The UK’s critical infrastructure faces an increase in cyber attacks of up to 100% over the next two years at the same time as it faces a critical shortage of security analysts, cyber security expert Huntsman Security has warned.
With critical infrastructure systems increasingly connected to the internet and customers’ homes, the opportunity to compromise them has also grown; with consequences ranging from critical services being held for ransom, to service outages, economic chaos and even disruption, injury or death to citizens.
This year alone has seen high-profile attacks on power plants in the Ukraine and USA, and significant threats to UK and European transport infrastructure. The risk for critical infrastructure businesses is compounded by the upcoming NIS Directive – as companies that fail to meet security standards will face fines in the tens of millions of pounds.
“With the ISACA predicting a global shortage of two million cyber security jobs by 2019, there simply aren’t enough security analysts in the UK, or even the world, to cope with the growing threat that critical infrastructure faces,” said Peter Woollacott, CEO of Huntsman Security.
“National agencies are already reporting a significant increase in reported attacks, let alone those that pass undetected. As more elements of services move online, so there are many more opportunities for attackers of any size or capability to try their luck. As a result, our critical infrastructure faces a blizzard of attacks of varying sophistication – any one of which could be as damaging as WanaCry or Stuxnet. Even a simple DDoS attack has brought services such as Sweden’s trains to their knees recently. There’s no way to block all of these potential attacks at the walls of an organisation, and security analysts will soon be overwhelmed by the sheer volume they face. If organisations can’t address these challenges, the danger to the public, and the harm to the organisation itself, will be unacceptable.”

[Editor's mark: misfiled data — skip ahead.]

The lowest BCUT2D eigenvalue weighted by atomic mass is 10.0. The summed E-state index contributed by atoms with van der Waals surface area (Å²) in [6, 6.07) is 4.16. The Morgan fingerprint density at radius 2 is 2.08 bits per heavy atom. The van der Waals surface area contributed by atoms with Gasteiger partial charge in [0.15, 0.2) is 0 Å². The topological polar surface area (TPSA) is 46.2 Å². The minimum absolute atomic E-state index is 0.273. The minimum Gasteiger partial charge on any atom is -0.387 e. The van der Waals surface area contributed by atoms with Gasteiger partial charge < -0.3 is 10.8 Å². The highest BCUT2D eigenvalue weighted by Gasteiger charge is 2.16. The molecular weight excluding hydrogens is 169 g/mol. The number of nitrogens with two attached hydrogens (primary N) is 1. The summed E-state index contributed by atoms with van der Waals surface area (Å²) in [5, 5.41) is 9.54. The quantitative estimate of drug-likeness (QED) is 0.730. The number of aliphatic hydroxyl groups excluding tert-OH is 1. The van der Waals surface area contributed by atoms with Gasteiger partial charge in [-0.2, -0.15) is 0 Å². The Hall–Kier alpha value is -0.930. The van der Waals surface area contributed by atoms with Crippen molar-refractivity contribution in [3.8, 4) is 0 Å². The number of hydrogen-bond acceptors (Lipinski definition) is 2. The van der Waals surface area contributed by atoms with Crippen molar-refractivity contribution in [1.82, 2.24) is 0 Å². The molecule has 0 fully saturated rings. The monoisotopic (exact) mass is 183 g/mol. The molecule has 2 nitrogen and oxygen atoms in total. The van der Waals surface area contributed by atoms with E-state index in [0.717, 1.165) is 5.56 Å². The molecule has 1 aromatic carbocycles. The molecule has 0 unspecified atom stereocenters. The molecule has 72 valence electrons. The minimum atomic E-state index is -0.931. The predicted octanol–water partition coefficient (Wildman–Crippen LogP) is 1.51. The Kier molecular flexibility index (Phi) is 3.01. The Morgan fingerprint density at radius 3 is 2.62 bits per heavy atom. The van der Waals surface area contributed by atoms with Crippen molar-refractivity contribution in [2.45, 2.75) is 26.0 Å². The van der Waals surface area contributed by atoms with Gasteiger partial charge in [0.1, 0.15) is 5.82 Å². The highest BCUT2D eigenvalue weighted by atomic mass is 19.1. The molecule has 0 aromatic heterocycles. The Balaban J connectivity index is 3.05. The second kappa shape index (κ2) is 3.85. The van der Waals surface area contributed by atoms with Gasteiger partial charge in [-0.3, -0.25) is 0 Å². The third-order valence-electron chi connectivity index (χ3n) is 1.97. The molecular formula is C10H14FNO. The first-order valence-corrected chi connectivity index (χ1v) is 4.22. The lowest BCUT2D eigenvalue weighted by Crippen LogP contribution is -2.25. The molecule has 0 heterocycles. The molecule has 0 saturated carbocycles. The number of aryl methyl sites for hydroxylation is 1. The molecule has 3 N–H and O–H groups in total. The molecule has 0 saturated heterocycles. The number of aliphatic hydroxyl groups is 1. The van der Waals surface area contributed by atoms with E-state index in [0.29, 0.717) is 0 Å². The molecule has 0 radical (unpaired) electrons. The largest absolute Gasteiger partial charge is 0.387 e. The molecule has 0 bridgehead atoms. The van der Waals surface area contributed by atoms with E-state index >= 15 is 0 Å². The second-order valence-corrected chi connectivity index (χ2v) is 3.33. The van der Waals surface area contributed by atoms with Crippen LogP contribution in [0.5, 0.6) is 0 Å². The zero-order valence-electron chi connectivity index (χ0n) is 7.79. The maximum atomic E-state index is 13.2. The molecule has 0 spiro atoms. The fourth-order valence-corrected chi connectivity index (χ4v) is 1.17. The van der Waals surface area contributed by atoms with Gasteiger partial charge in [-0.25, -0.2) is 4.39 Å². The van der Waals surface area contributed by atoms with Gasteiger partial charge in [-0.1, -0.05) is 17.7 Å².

Attacks on national infrastructure have been increasing steadily. In the US, reported cyber incidents against critical infrastructure increased by 49% between 2012 and 2015 – with a potentially larger number of unreported or unnoticed incidents yet to be discovered.
In the UK, the introduction of the NIS Directive in May 2018 will place additional pressure on critical infrastructure organisations. Under NIS, companies could face fines of up to 4% of turnover or £20 million, whichever is greater, if they can’t prove they have taken sufficient steps to “prevent and minimise” the impact of security incidents. To date energy, transport, health, drinking water supply and distribution and digital infrastructure have been proposed as the industries NIS covers.
Regardless of industry, the greatest challenge to organisations will be the volume and diversity of potential and actual attacks they face. In this environment, it will be critical to be able to identify, triage and respond to potential threats before they have an opportunity to cause damage. Ideally these tasks should be automated, so that security teams only need to take action on those attacks which present the highest risk, instead of being distracted by false alarms.
“The fact that NIS is making organisations think about these dangers is important, but these thoughts have to be matched with the right action,” continued Woollacott. “When connections were entirely physical, it was relatively simple to prevent and stop attacks – in the online world, this is nowhere near enough. Without the ability to automatically triage potential threats and take the appropriate action – whether that’s simply logging the incident, alerting security teams, or quarantining the danger – organisations will find themselves overwhelmed and the odds of being victim to a major attack with serious consequences will increase accordingly. The internet as a means of communication is here to stay, meaning organisations will ultimately be judged by how they react to it. By accepting that they can’t stop every attack at the walls, critical infrastructure organisations are safeguarding not only themselves, but the UK as a whole.”